INDIGENOUS artist Richard Campbell has produced a very long painting to support the Dangghati Language Group’s (DLG) bid to name the new Macleay floodplain bridge.
The group wants the Roads and Maritime Service (RMS) to name the bridge ‘Yapang gurraarrbang gayandugayigu’, which translates in English to 'Very long track to the other side’.
Mr Campbell was asked by DLG teacher Caroline Bradshaw if he would create his vision for the bridge on canvas.
“It’s great to be involved with the longest bridge in Australia, which stands on Dhungutti land,” the artist said.
“I told Caroline I’d get into straight away, but I’d have to get a bigger canvas.”
Just one week later, Mr Campbell’s intricate and colourful painting was completed.
“I’m very proud of it,” Ms Bradshaw said.
“It’s a beautiful painting, I like the colours.
“It incorporates the Dhungutti totem, the praying mantis, and the tracks (of the road), the roundabouts and shows the area was a hunting site.
“I see the praying mantis everywhere I go, in Australia and overseas. He always seems to be there.
“He reminds me my elders are watching over me.”
Mr Campbell said the work represented the Macleay River and the bridge crossing the river at the Lower Macleay, where the freshwater turned into saltwater.
“The white dots represent our elders and spirits, who look after the place where we live and who will look after the bridge and hopefully the traffic flow,” he said.
“The black dots represent the Dhungutti people, the orange dots represent the other people of many cultures that live here.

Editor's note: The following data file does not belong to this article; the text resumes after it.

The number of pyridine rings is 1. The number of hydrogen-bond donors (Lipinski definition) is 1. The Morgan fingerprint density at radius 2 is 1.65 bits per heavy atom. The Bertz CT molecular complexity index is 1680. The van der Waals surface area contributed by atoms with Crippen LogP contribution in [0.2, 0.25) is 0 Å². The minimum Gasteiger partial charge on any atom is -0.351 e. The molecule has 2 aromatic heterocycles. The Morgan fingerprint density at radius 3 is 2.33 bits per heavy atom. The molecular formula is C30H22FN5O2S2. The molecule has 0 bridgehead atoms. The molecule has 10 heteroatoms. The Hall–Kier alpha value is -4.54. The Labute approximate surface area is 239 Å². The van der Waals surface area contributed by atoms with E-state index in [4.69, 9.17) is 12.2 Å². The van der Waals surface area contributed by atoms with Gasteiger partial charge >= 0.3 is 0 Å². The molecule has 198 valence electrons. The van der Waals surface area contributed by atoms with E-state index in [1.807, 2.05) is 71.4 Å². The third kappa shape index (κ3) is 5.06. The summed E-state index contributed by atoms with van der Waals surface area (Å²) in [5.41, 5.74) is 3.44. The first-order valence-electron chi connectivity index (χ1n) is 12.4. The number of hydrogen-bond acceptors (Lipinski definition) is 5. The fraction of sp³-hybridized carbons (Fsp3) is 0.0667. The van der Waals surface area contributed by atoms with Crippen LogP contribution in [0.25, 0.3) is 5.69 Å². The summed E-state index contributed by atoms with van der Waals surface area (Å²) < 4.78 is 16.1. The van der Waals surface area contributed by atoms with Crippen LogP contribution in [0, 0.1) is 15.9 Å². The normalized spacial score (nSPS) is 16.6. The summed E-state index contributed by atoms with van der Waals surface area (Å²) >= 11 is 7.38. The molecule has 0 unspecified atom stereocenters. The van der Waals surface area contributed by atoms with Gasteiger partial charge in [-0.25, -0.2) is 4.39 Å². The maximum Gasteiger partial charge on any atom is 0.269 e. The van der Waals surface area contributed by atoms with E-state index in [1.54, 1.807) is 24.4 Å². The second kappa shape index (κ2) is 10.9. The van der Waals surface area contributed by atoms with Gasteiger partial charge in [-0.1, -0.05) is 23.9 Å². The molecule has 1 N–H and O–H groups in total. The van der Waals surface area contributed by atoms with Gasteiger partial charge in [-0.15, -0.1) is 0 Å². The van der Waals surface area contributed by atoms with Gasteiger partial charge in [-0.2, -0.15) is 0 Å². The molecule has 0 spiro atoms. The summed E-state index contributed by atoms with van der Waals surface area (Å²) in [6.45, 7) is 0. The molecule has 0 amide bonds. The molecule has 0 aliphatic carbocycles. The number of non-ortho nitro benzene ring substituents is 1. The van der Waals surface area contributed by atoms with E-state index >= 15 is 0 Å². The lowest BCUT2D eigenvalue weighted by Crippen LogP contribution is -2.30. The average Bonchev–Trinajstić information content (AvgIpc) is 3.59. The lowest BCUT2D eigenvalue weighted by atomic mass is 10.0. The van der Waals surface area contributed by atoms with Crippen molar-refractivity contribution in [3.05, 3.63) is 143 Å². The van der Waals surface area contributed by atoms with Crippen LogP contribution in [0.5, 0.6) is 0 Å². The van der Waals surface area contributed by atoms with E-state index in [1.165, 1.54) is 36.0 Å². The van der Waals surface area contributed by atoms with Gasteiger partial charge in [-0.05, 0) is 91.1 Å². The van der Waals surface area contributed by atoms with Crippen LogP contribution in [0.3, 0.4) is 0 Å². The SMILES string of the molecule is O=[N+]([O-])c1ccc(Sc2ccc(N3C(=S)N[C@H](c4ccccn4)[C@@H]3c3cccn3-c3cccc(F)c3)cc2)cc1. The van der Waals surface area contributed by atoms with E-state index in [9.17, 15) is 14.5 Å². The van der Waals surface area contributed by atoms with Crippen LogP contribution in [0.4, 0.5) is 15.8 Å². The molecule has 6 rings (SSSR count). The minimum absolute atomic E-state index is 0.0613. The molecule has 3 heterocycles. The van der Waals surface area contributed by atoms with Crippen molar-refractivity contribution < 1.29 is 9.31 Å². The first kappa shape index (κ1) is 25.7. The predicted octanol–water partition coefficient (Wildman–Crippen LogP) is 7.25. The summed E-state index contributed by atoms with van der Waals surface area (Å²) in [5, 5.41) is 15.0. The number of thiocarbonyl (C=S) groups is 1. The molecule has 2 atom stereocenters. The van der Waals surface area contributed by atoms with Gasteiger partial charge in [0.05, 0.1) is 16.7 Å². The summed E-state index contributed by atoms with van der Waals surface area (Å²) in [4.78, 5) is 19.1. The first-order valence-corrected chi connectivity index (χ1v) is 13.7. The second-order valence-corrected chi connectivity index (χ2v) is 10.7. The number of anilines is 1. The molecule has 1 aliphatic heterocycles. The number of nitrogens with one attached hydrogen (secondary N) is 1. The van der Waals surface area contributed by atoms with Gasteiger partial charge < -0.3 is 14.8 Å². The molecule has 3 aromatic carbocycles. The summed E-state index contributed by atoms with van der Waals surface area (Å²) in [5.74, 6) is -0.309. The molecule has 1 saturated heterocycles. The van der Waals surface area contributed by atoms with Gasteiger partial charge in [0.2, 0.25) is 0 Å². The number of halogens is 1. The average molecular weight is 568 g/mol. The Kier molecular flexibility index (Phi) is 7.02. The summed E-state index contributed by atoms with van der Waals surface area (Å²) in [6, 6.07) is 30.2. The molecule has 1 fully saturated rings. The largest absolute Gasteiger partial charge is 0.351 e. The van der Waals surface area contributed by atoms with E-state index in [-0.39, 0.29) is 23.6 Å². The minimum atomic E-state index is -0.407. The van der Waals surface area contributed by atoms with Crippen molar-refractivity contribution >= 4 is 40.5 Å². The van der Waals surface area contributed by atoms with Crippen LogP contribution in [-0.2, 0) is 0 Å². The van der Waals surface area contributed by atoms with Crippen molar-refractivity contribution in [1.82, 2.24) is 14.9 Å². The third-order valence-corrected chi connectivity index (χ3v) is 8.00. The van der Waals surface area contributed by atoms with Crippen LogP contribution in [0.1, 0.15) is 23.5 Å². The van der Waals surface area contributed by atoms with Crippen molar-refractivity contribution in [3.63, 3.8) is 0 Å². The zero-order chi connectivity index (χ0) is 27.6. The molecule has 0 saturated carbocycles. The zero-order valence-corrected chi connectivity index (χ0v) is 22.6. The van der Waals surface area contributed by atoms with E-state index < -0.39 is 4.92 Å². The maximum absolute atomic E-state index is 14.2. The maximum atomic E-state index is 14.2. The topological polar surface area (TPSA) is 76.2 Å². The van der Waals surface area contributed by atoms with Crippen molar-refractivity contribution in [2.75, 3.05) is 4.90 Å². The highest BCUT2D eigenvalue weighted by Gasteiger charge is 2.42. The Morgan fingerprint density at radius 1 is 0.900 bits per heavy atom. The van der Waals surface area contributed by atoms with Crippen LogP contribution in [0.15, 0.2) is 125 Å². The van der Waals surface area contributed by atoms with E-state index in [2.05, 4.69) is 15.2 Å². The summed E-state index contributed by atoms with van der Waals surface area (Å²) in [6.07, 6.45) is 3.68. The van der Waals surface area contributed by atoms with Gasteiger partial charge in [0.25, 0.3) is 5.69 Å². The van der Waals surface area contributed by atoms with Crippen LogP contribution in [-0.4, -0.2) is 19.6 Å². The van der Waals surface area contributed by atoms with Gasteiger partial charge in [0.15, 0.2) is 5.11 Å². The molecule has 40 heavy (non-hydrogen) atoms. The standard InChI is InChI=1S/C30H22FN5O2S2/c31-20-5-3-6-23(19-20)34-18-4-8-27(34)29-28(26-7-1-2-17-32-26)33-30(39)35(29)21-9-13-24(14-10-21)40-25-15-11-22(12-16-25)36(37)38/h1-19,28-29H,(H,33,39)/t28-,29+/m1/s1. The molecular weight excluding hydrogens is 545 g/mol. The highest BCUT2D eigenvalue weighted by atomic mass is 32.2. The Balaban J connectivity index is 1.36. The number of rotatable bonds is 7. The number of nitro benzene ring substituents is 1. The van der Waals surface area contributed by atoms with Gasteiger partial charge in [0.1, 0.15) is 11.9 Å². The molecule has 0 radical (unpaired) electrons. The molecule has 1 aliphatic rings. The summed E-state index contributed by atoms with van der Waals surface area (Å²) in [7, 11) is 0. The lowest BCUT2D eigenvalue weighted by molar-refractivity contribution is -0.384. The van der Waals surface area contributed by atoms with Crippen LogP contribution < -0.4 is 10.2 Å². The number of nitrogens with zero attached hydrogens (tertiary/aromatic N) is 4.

“The footprints symbolise the cars coming to visit Kempsey and Frederickton.
“The spear represents the men, the hunters, and the digging sticks represent the women, the gatherers.
“The brown in the river reflects the floods.”
CAROLINE Bradshaw hopes the name submitted by the DLG will be adopted, because it is for everyone.
Yapang gurraarrbang gayandugayigu came about as the result of a conversation during a lesson about what the bridge would be called in the native tongue.
It is pronounced “YAH pan GOOR a bang GUY and uh GAH goo”.
Ms Bradshaw said the introduction of the Dhanggati language into local primary and high schools had been terrific for indigenous and non-indigenous children.
“It has brought a lot of respect for our culture among our (Aboriginal) kids,” she said.
“Our culture is about respecting and sharing and a lot of that has been lost.
“Many of our kids don’t have respect for our elders and culture and that’s a loss to the wider community.
“Learning the language will help restore our culture and our pride.”
Ms Bradshaw said the group’s submission had received a lot of support, including from the Macleay Coast Tourism Association and the Slim Dusty Centre.